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This book views the plantation household as a site of production where competing visions of gender were wielded as weapons in class struggles between black and white women. Mistresses were powerful beings in the hierarchy of slavery, and Glymph challenges previous depictions of mistresses as 'friends' and 'allies' of slaves.
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“The intellectually sophisticated and analytically acute Thavolia Glymph compels serious reconsideration of the transition in the relations of southern black and white women. Sensitive to the painful circumstances of both, she illuminates the political dimension of their daily interaction.” -Eugene D. Genovese, author of Roll, Jordan, Roll and Mind of the Mater Class, with Elizabeth Fox-Genovese, Cambridge University Press, 2005
“Combining the tools of an economic and social historian with a flair for robust cross-examination of historical sources, Thavolia Glymph has fashioned a study of women in the plantation household into a sweeping reinterpretation of the post-slavery South.” -Barbara J. Fields, Columbia University
"Professor Glymph makes a powerful argument about relationships between black and white women in the slaveholding South. She explores the systematic, often brutal, use of violence by women of the planter elite against enslaved women and demolishes the idea that some form of gender solidarity trumped race and class in plantation households. This important book should find an appreciative audience among readers interested in African American, southern, women's, and Civil War-era history." -Gary W. Gallagher, John L. Nau III Professor of History, University of Virginia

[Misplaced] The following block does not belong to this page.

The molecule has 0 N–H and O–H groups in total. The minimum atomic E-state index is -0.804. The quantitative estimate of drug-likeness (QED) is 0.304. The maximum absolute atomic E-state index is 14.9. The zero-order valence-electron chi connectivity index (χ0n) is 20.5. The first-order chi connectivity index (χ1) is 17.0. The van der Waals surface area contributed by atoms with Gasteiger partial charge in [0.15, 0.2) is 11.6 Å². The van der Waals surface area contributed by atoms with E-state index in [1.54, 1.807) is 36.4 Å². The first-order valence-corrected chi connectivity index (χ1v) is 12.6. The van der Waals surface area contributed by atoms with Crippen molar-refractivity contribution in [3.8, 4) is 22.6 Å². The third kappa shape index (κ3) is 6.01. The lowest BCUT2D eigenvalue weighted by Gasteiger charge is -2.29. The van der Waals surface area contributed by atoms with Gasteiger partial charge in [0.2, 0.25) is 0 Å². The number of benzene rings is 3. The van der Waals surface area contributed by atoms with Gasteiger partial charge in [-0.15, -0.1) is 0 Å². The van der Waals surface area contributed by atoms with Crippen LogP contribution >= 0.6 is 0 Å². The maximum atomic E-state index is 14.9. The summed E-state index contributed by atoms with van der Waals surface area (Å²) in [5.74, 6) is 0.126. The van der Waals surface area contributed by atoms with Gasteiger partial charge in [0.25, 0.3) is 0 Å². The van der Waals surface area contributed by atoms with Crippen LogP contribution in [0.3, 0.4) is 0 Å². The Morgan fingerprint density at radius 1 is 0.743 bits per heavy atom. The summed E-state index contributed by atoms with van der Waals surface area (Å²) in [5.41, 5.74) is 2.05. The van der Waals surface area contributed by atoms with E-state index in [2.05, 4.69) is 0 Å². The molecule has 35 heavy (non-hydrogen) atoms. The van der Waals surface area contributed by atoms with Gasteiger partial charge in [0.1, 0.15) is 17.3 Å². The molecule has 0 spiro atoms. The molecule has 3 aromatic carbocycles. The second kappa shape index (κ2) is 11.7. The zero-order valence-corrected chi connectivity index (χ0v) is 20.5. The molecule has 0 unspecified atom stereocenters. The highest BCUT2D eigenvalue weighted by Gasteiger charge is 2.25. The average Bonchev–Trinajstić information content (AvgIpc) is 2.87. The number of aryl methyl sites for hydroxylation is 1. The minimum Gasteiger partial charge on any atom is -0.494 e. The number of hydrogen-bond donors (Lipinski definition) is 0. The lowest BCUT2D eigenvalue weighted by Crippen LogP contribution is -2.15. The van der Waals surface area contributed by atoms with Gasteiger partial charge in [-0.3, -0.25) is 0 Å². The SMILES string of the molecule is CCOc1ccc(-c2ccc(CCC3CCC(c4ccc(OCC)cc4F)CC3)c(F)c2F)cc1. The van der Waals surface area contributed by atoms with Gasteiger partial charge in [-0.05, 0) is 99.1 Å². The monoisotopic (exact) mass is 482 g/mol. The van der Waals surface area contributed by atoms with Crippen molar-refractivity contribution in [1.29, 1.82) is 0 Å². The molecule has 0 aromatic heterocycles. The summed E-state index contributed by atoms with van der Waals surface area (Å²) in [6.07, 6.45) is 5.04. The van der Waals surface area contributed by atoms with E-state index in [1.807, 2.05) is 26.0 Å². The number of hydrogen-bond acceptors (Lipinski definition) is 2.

"...this book is a significant contribution to the history of women, African Americans, and the larger social and economic transformation of the mid-19th century. Highly recommended." -Choice
"...Glymph has provided a new canvas for classic questions of enslavement, emancipation, and domestic spaces." -Jessica Millward, Journal of American History
"...a provocative and very well-written analysis of gender in the South before and after the Civil War. Glymph's prose is incisively written and framed within a rich historiographical context." -Jim Downs, Civil War Book Review
"Out of the House of Bondage presents a theoretically sophisticated, tightly argued challenge to the existing scholarship on black and white women in the nineteenth century South." -Frank Towers, Labour/Le Travail
The plantation household was, first and foremost, a site of production. This fundamental fact has generally been overshadowed by popular and scholarly images of the plantation household as the source of slavery's redeeming qualities, where 'gentle' mistresses ministered to 'loyal' slaves. This book recounts a very different story. The very notion of a private sphere, as divorced from the immoral excesses of chattel slavery as from the amoral logic of market laws, functioned to conceal from public scrutiny the day-to-day struggles between enslaved women and their mistresses, subsumed within a logic of patriarchy. One of emancipation's unsung consequences was precisely the exposure to public view of the unbridgeable social distance between the women on whose labor the plantation household relied and the women who employed them. This is a story of race and gender, nation and citizenship, freedom and bondage in the nineteenth century South; a big abstract story that is composed of equally big personal stories.
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